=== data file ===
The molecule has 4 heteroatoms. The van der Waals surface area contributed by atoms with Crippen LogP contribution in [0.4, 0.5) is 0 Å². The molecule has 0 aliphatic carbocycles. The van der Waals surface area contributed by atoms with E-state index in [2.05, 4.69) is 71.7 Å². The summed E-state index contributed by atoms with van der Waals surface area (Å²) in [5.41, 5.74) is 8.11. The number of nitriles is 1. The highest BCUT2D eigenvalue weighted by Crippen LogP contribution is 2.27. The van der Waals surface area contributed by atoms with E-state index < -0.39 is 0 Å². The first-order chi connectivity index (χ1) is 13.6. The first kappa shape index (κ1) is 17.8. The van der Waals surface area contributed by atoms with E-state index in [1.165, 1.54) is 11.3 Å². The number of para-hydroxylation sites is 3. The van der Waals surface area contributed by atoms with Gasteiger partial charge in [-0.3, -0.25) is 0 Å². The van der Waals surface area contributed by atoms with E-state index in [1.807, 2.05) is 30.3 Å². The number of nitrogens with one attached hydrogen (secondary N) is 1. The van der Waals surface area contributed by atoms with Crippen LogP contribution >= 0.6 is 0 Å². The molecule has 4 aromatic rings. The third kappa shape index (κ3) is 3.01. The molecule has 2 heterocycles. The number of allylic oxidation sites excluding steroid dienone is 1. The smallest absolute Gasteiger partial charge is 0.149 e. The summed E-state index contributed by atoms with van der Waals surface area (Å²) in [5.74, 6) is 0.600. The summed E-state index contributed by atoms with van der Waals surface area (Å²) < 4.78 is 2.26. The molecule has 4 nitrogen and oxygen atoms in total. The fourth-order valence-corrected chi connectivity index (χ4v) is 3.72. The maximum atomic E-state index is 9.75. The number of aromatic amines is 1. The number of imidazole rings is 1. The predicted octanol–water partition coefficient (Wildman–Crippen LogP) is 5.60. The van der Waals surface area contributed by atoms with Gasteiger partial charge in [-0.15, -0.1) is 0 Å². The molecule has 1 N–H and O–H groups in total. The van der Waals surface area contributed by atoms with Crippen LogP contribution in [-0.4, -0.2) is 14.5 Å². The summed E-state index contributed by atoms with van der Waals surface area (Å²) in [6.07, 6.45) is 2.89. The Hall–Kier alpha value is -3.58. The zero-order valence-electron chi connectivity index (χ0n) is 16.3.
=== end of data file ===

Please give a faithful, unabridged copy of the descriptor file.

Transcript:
The molecule has 4 heteroatoms. The van der Waals surface area contributed by atoms with Crippen LogP contribution in [0.4, 0.5) is 0 Å². The molecule has 0 aliphatic carbocycles. The van der Waals surface area contributed by atoms with E-state index in [2.05, 4.69) is 71.7 Å². The summed E-state index contributed by atoms with van der Waals surface area (Å²) in [5.41, 5.74) is 8.11. The number of nitriles is 1. The highest BCUT2D eigenvalue weighted by Crippen LogP contribution is 2.27. The van der Waals surface area contributed by atoms with E-state index < -0.39 is 0 Å². The first-order chi connectivity index (χ1) is 13.6. The first kappa shape index (κ1) is 17.8. The van der Waals surface area contributed by atoms with E-state index in [1.165, 1.54) is 11.3 Å². The number of para-hydroxylation sites is 3. The van der Waals surface area contributed by atoms with Gasteiger partial charge in [-0.3, -0.25) is 0 Å². The van der Waals surface area contributed by atoms with E-state index in [1.807, 2.05) is 30.3 Å². The number of nitrogens with one attached hydrogen (secondary N) is 1. The van der Waals surface area contributed by atoms with Crippen LogP contribution >= 0.6 is 0 Å². The molecule has 4 aromatic rings. The third kappa shape index (κ3) is 3.01. The molecule has 2 heterocycles. The number of allylic oxidation sites excluding steroid dienone is 1. The smallest absolute Gasteiger partial charge is 0.149 e. The summed E-state index contributed by atoms with van der Waals surface area (Å²) in [5.74, 6) is 0.600. The summed E-state index contributed by atoms with van der Waals surface area (Å²) < 4.78 is 2.26. The molecule has 4 nitrogen and oxygen atoms in total. The fourth-order valence-corrected chi connectivity index (χ4v) is 3.72. The maximum atomic E-state index is 9.75. The number of aromatic amines is 1. The number of imidazole rings is 1. The predicted octanol–water partition coefficient (Wildman–Crippen LogP) is 5.60. The van der Waals surface area contributed by atoms with Gasteiger partial charge in [-0.15, -0.1) is 0 Å². The molecule has 1 N–H and O–H groups in total. The van der Waals surface area contributed by atoms with Crippen LogP contribution in [-0.4, -0.2) is 14.5 Å². The summed E-state index contributed by atoms with van der Waals surface area (Å²) in [6.07, 6.45) is 2.89. The Hall–Kier alpha value is -3.58. The zero-order valence-electron chi connectivity index (χ0n) is 16.3.